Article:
Gout is one of the most common forms of arthritis (1, 2). Gout currently affects over 700,000 adults in the United Kingdom (2) and nearly 3 million adults in the United States (3), accounting for almost 4 million annual outpatient visits (4), with a substantial economic burden (5). Epidemiological studies from a range of countries suggest that the prevalence and incidence of gout are increasing (6). Gout is characterized by joint pain, inflammation, and painful tophi, and can result in joint destruction and disability if untreated (7).
Uric acid is the end product of purine metabolism in humans, and levels are primarily determined by endogenous metabolism (synthesis and cell turnover), and the rate of excretion and reabsorption in the kidney (1). Humans lack uricase, the enzyme responsible for converting uric acid into its more soluble and excretable form. Renal excretion of urate is responsible for the majority of hyperuricemia and gout (8). Thus, understanding the molecular mechanisms of urate transport in the kidney has potential research and clinical implications.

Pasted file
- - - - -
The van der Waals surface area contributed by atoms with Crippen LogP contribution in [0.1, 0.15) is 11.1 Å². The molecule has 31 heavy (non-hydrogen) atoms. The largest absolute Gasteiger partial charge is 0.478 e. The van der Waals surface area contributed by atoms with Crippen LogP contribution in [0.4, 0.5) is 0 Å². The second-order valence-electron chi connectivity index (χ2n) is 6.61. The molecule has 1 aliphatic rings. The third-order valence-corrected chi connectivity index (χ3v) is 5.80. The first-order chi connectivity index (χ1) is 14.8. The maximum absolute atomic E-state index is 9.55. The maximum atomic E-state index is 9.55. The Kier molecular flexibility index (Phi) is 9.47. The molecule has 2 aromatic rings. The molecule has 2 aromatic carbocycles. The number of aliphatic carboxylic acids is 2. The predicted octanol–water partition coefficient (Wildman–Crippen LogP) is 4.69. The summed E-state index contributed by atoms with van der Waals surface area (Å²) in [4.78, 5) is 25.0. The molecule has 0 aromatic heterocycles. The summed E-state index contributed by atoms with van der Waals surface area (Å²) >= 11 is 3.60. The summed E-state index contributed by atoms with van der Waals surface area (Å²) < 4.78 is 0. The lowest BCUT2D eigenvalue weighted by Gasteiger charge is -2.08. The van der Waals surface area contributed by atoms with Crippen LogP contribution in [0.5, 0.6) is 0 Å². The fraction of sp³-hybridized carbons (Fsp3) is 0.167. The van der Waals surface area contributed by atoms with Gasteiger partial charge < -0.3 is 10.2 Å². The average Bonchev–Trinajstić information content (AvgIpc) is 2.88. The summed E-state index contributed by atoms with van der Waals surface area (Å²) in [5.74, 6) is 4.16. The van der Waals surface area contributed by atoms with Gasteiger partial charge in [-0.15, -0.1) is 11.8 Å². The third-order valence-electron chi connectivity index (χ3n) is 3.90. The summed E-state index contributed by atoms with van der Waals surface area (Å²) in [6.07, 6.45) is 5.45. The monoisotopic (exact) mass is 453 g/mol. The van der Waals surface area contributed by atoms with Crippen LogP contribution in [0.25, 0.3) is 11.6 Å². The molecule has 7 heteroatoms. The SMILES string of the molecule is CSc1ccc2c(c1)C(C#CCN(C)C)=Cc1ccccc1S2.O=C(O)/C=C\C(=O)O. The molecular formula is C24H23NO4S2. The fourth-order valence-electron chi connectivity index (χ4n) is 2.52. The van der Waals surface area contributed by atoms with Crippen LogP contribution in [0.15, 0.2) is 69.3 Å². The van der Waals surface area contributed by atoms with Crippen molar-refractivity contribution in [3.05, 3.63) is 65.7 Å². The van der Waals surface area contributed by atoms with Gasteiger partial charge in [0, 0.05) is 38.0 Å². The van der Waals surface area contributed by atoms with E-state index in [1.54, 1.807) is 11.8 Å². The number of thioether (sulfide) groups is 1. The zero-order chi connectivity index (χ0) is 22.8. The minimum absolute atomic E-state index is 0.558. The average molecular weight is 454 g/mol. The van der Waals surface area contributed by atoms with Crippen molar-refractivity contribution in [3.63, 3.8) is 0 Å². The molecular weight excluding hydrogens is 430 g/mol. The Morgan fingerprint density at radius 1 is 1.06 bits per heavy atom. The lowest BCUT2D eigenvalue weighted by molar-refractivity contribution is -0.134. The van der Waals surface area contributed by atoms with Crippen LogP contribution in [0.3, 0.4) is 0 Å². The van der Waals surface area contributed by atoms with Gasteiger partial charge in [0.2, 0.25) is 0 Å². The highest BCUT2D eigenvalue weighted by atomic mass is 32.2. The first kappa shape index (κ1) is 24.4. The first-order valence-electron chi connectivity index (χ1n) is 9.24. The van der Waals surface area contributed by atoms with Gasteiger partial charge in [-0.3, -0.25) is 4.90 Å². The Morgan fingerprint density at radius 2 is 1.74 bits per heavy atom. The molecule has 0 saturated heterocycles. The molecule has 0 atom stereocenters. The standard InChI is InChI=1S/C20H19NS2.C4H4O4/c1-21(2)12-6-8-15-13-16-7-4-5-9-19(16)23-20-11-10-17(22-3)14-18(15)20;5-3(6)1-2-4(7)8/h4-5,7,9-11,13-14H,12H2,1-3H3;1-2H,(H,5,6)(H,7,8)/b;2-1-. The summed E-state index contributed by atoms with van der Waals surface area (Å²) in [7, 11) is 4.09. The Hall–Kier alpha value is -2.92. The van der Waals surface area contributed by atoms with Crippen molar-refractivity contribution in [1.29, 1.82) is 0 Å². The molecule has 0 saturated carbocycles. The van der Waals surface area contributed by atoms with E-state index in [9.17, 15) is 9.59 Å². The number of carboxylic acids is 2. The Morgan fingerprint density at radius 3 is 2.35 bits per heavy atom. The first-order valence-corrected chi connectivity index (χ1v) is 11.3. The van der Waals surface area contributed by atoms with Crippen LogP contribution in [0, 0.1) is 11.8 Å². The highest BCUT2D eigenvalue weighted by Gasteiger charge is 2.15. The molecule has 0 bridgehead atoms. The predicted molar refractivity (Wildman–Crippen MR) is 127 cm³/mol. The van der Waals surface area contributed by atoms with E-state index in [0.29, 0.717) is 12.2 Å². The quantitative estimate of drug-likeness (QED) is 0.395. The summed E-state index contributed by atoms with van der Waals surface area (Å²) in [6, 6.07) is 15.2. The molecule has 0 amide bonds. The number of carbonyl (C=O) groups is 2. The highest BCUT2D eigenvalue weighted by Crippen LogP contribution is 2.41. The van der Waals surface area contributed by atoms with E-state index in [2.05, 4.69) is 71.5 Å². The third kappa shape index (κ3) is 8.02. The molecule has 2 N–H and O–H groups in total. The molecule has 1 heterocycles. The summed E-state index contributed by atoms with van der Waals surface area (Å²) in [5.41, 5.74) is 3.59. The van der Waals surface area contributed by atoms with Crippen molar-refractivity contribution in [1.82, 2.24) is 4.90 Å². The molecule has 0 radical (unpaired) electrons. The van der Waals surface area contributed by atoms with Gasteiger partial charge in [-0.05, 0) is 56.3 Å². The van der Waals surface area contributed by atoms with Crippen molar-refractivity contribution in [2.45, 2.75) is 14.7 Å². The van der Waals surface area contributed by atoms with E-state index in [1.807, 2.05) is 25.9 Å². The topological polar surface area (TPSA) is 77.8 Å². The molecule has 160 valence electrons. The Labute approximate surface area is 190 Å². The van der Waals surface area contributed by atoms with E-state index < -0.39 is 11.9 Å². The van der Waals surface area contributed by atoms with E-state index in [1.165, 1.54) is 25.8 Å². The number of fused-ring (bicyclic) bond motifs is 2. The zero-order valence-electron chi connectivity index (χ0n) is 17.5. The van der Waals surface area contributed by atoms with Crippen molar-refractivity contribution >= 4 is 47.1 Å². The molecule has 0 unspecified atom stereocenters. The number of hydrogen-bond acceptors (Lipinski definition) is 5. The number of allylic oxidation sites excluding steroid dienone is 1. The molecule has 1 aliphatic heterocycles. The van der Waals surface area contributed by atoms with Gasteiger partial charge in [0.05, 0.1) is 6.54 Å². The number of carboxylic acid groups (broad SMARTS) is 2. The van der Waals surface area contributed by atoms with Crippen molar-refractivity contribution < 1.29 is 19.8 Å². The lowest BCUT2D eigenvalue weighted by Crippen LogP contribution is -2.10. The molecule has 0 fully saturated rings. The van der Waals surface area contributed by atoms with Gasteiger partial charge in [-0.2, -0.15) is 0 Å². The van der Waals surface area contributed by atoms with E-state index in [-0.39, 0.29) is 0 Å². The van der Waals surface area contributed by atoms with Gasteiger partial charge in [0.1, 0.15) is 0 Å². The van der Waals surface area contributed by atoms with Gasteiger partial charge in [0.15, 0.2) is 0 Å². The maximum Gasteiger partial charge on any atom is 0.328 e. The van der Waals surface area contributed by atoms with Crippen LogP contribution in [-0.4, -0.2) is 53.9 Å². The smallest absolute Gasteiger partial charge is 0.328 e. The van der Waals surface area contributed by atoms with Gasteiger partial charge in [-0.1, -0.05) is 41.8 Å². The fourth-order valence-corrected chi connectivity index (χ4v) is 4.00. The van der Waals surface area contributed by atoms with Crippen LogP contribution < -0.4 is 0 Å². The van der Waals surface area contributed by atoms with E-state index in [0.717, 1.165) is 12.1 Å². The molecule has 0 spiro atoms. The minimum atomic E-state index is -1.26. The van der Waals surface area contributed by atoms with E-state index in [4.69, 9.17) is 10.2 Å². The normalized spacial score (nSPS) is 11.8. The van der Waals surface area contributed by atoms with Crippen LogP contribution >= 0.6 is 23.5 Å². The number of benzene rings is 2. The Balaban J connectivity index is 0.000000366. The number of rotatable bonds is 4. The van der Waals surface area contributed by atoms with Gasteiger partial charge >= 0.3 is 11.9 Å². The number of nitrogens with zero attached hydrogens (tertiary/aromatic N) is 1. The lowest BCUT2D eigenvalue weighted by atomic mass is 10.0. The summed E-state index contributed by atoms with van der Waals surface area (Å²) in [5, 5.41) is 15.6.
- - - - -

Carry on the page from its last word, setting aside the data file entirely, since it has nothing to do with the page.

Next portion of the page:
Known risk factors for gout include hyperuricemia, obesity, hypertension, diuretic use, and alcohol consumption (9). Despite extensive research in the area of renal urate transport, the mechanisms influencing serum uric acid levels in humans by contributing to either secretion or reabsorption of urate in the proximal renal tubules have not been fully elucidated (10). We have previously shown that the heritability of serum uric acid (UA) levels is 63% (11), suggesting that genetic variation may contribute to UA levels through regulation of UA synthesis, excretion, or reabsorption. Several recent genome-wide association studies (GWAS) identified significant associations between single nucleotide polymorphisms (SNPs) in the gene SLC2A9 with UA levels and gout (12–16). The gene product of SLC2A9 had not previously been implicated in UA metabolism, highlighting the power of GWAS to identify unknown physiologic mechanisms contributing to disease.